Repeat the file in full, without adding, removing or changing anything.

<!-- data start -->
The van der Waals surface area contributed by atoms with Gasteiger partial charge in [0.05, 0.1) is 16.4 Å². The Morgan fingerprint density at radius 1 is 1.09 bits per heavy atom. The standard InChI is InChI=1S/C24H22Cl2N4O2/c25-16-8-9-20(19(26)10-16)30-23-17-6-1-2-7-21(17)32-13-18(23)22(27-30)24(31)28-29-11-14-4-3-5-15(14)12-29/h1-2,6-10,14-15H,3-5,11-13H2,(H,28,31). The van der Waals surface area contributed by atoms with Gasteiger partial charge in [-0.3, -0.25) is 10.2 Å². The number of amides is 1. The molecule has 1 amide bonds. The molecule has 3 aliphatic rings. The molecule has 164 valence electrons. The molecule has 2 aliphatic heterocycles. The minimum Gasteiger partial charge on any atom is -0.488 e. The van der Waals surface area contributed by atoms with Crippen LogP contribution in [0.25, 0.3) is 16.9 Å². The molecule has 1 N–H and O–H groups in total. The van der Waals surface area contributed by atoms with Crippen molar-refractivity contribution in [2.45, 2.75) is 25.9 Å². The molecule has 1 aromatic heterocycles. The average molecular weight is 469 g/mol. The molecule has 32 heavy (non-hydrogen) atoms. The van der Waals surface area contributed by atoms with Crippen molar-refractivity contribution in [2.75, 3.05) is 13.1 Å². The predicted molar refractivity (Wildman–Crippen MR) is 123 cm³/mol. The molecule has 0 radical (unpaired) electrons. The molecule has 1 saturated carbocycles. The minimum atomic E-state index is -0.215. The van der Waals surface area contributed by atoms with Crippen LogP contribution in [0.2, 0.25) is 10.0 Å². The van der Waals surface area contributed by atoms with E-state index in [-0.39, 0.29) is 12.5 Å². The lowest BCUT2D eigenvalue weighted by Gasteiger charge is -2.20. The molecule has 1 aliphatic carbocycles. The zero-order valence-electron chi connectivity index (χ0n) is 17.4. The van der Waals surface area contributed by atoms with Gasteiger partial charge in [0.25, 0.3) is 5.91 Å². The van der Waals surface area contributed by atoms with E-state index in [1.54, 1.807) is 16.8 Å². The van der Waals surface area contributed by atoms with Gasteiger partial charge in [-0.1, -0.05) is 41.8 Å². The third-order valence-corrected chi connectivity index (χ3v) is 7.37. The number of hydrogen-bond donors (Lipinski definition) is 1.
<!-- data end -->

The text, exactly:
The van der Waals surface area contributed by atoms with Gasteiger partial charge in [0.05, 0.1) is 16.4 Å². The Morgan fingerprint density at radius 1 is 1.09 bits per heavy atom. The standard InChI is InChI=1S/C24H22Cl2N4O2/c25-16-8-9-20(19(26)10-16)30-23-17-6-1-2-7-21(17)32-13-18(23)22(27-30)24(31)28-29-11-14-4-3-5-15(14)12-29/h1-2,6-10,14-15H,3-5,11-13H2,(H,28,31). The van der Waals surface area contributed by atoms with Gasteiger partial charge in [-0.3, -0.25) is 10.2 Å². The number of amides is 1. The molecule has 1 amide bonds. The molecule has 3 aliphatic rings. The molecule has 164 valence electrons. The molecule has 2 aliphatic heterocycles. The minimum Gasteiger partial charge on any atom is -0.488 e. The van der Waals surface area contributed by atoms with Crippen LogP contribution in [0.25, 0.3) is 16.9 Å². The molecule has 1 N–H and O–H groups in total. The van der Waals surface area contributed by atoms with Crippen molar-refractivity contribution in [2.45, 2.75) is 25.9 Å². The molecule has 1 aromatic heterocycles. The average molecular weight is 469 g/mol. The molecule has 32 heavy (non-hydrogen) atoms. The van der Waals surface area contributed by atoms with Crippen molar-refractivity contribution in [2.75, 3.05) is 13.1 Å². The predicted molar refractivity (Wildman–Crippen MR) is 123 cm³/mol. The molecule has 0 radical (unpaired) electrons. The molecule has 1 saturated carbocycles. The minimum atomic E-state index is -0.215. The van der Waals surface area contributed by atoms with Crippen LogP contribution in [0.2, 0.25) is 10.0 Å². The van der Waals surface area contributed by atoms with E-state index in [-0.39, 0.29) is 12.5 Å². The lowest BCUT2D eigenvalue weighted by Gasteiger charge is -2.20. The molecule has 1 aliphatic carbocycles. The zero-order valence-electron chi connectivity index (χ0n) is 17.4. The van der Waals surface area contributed by atoms with Gasteiger partial charge in [0.25, 0.3) is 5.91 Å². The van der Waals surface area contributed by atoms with E-state index in [1.54, 1.807) is 16.8 Å². The van der Waals surface area contributed by atoms with Gasteiger partial charge in [-0.1, -0.05) is 41.8 Å². The third-order valence-corrected chi connectivity index (χ3v) is 7.37. The number of hydrogen-bond donors (Lipinski definition) is 1.